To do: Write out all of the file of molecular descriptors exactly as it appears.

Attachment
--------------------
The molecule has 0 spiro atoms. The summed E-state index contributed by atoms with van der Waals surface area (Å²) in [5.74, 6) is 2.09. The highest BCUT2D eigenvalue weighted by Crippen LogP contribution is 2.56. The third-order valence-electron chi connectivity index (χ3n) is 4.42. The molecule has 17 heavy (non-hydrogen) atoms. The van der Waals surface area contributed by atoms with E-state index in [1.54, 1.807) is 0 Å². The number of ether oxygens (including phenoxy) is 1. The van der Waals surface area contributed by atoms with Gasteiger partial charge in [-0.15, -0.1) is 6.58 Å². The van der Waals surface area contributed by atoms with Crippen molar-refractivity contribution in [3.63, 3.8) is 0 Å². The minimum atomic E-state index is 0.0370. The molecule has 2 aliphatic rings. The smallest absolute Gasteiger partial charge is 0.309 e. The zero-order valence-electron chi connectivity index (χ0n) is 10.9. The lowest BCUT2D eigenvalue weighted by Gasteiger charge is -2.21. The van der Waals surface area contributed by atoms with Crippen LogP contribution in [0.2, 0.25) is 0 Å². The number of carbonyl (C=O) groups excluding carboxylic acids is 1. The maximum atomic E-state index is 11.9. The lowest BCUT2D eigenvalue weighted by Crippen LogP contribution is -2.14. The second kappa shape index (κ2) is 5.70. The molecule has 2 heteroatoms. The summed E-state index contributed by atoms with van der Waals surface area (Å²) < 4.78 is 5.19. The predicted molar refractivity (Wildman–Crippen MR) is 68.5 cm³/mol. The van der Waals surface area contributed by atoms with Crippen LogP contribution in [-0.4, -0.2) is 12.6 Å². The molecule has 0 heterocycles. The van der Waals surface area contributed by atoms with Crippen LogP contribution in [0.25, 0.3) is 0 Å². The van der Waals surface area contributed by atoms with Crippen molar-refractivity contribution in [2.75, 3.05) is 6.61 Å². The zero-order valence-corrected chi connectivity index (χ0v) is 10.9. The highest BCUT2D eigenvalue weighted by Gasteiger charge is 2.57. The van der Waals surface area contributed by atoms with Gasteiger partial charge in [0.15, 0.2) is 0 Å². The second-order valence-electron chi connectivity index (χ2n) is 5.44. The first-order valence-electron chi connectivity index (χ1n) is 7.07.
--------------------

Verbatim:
The molecule has 0 spiro atoms. The summed E-state index contributed by atoms with van der Waals surface area (Å²) in [5.74, 6) is 2.09. The highest BCUT2D eigenvalue weighted by Crippen LogP contribution is 2.56. The third-order valence-electron chi connectivity index (χ3n) is 4.42. The molecule has 17 heavy (non-hydrogen) atoms. The van der Waals surface area contributed by atoms with E-state index in [1.54, 1.807) is 0 Å². The number of ether oxygens (including phenoxy) is 1. The van der Waals surface area contributed by atoms with Gasteiger partial charge in [-0.15, -0.1) is 6.58 Å². The van der Waals surface area contributed by atoms with Crippen molar-refractivity contribution in [3.63, 3.8) is 0 Å². The minimum atomic E-state index is 0.0370. The molecule has 2 aliphatic rings. The smallest absolute Gasteiger partial charge is 0.309 e. The zero-order valence-electron chi connectivity index (χ0n) is 10.9. The lowest BCUT2D eigenvalue weighted by Gasteiger charge is -2.21. The van der Waals surface area contributed by atoms with Crippen LogP contribution in [0.2, 0.25) is 0 Å². The number of carbonyl (C=O) groups excluding carboxylic acids is 1. The maximum atomic E-state index is 11.9. The lowest BCUT2D eigenvalue weighted by Crippen LogP contribution is -2.14. The second kappa shape index (κ2) is 5.70. The molecule has 2 heteroatoms. The summed E-state index contributed by atoms with van der Waals surface area (Å²) < 4.78 is 5.19. The predicted molar refractivity (Wildman–Crippen MR) is 68.5 cm³/mol. The van der Waals surface area contributed by atoms with Crippen LogP contribution in [-0.4, -0.2) is 12.6 Å². The molecule has 0 heterocycles. The van der Waals surface area contributed by atoms with Crippen LogP contribution in [0.25, 0.3) is 0 Å². The van der Waals surface area contributed by atoms with Crippen molar-refractivity contribution in [2.75, 3.05) is 6.61 Å². The zero-order valence-corrected chi connectivity index (χ0v) is 10.9. The highest BCUT2D eigenvalue weighted by Gasteiger charge is 2.57. The van der Waals surface area contributed by atoms with Gasteiger partial charge in [0.15, 0.2) is 0 Å². The second-order valence-electron chi connectivity index (χ2n) is 5.44. The first-order valence-electron chi connectivity index (χ1n) is 7.07.